Thanks for your help. It does seem like the gneiss areas being the result of major deformation is the key differentiator. Extrapolating, the two previously-mentioned cratons have, I imagine, not been subject to any significant deformation over time and are thus considered "pristine", and similar in structure to how they were billions of years ago. Which makes them "older" by a larger number of criteria than we could claim about the Canadian gneiss regions, even if the gneiss may be older if considering only a limited amount of criteria.

[–]ShibbyWhoKnew 1 point2 points  (0 children)

I do agree that that is the key with those two. Pristine in this context meaning no major deformations have affected the craton. In the case of the Kaapvaal it was laid over with deposits that themselves may have changed or deformed but the craton remained "pristine".

[–]Chlorophilia 3 points4 points  (0 children)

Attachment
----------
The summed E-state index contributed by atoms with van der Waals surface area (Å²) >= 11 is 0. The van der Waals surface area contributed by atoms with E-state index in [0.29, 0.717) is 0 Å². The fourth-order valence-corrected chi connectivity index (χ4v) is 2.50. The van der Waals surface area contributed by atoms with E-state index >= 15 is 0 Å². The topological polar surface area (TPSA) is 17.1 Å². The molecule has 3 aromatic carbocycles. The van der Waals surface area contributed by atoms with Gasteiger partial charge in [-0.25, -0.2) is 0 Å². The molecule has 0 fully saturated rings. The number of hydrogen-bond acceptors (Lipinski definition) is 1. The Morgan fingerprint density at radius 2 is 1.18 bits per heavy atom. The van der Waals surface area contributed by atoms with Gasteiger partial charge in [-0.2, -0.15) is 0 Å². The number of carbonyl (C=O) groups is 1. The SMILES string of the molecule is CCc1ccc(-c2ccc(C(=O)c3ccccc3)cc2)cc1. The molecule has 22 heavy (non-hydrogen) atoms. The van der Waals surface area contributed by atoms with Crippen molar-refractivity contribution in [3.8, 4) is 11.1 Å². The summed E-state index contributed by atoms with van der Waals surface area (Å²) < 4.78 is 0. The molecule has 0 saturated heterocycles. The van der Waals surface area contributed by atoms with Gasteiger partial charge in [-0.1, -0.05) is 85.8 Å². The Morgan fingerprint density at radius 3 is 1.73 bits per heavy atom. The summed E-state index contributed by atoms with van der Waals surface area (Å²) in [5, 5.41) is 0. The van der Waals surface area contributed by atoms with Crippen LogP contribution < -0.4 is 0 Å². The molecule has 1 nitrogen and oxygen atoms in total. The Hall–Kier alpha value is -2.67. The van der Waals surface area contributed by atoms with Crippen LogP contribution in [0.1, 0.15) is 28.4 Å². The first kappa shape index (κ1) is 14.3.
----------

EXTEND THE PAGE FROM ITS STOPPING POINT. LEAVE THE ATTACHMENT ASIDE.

Well, a lot of the PGEs are from the Bushveld Complex, which is a truly extraordinary layered intrusion. The fact that it was intruded into an already ancient Craton has given it long-term stability (and might have played a role in the intrusion's evolution, although I'm not an expert on this).

Diamonds are also associated with cratons as they tend to form at the roots of Archaean cratons (the Kaapvaal Craton in the case of South Africa) and are later brought up in explosive events.

But there are many cratons all over the world - in terms of why the Kaapvaal Craton has been so particularly productive, I'm honestly not sure.